YOUNG MILL-WRIGHT and MILLER'S GUIDE,
by Oliver Evans
Fig. 16, Plate VII, is a representation of a small grist-mill, so constructed
that the grist being put into the hppper, it will be ground and bolted and
returned into the bags again.
The grain is emptied into a hopper at A, and as it is ground it runs into
the elevator at B, and is elevated and let run into the bolting hopper down
a broad spout at C, and, as bolted, it fallls into the bags at d. The chest
is made to come to a point like a funnel, and a division make to seperate
the fine from the coarse, if wanted, and a bag put under each part; on the
top of this division is set a regulating board on a joint, as x, by which
the fine and coarse can be regulated at pleasure.
If the bran require to be ground over, (as it oftem does,) it is made to
fall into a box over the hopper, and by drawing the little gate b, it may
be let into the hopper as soon as the grain is all ground, and as it is
bolted the second time, it is let run into the bag by shitting the gate
b, and drawing the gate c.
If the grain be put into the hopper F, then as it is ground it falls into
the drill, which draws it into the elevator at B, and it ascends as before.
To keep the different grists seperate;-when the miller see the first grist
fall into the elevator, he shuts the gate B or d, and gives time for it
all to get into the bolting reeel; he then stops the knocking of the shoe
by pulling the shoe line, which hangs over the pulleys pp, from the shoe
to near his hand, making it fast to a peg; he then draws the gate B or d,
and lets the second grist into the elevator, to fall into the shoe or bolting
hopper, giving time for the first grist to be all in the bags, and the bags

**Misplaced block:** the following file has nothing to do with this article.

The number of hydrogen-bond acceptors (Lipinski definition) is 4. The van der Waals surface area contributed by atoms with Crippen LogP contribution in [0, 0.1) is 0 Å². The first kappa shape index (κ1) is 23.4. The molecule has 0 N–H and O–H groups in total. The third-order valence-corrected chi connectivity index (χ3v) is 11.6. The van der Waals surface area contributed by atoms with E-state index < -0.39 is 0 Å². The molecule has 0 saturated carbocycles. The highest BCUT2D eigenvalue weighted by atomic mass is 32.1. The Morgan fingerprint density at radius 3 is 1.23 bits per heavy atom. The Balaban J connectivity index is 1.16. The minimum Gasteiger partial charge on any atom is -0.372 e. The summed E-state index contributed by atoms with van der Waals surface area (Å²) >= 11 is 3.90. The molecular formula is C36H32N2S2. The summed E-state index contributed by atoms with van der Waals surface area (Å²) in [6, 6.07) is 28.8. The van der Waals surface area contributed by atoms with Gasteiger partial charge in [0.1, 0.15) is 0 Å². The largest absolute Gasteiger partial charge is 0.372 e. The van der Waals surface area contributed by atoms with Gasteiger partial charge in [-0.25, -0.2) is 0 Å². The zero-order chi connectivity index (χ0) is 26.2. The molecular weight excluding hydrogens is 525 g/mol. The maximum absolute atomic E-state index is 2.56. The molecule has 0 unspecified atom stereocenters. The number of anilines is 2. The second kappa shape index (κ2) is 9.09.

of the second grist to be put in their places; he then unhitches the line
from the peg, and lets the shoe knock again; and begins to bolt the second
If he does not choose to let the meal run immediately into the bags, he
may have a box made with feet, to stand in the place of the bags for the
meal to fast as it is bolted, and mixed as desired; and as soon as the first
parcel is bolted, the little gates at the mouth of the bags may be shut,
while the meal is filled out of the box, and the second grist be bolting.
The advantages of this improvement on a grist-mill are:
1. It saves the labour of hoisting, spreading, and cooling the meal, and
of carrying up the bran to be ground over, sweeping the chest, and filling
up the bags.
2. It does all with great despatch, and little waste, without having to
stop the stones or bolting-reel, to keep the grist seperate, and the bolting
is finished almost as soon as the grinding; therefore, the owner will be
the less time detained.
The chests and spouts shold be made steep, to prevent the meal from lodging
in them; so that the miller, by striking the bottom of the chest, will shake
out all the meal.
The elevator and drill should be so made as to clean out at one revolution.
The drill might have a brush or two, instead of rakes, which would sweep
the case clean at a revolution; and the shoe of the bolting hopper should
be short and steep, so that it will clean out rapidly.
The same machinery may be used for merchant-work, by having a crane-spout
at C; or a small gate, to turn the meal into the hopper-boy that tends the
A mill, thus constructed, might grind grists in the day-time, and merchant-work
A Drill is preferable to a conveyor for grist-mills, because it may be cleaned
out much sooner and better. The lower pulley of the elevator is twice as
large in diameter as the pulleys of the drill; the lower pulley of the elevator,
and one pulley of the drill; are on the same shaft, close together; the
elevator moves the drill, and the pulley of the drill being smallest, gives
room for the meal to fall into the buckets of the elevator.
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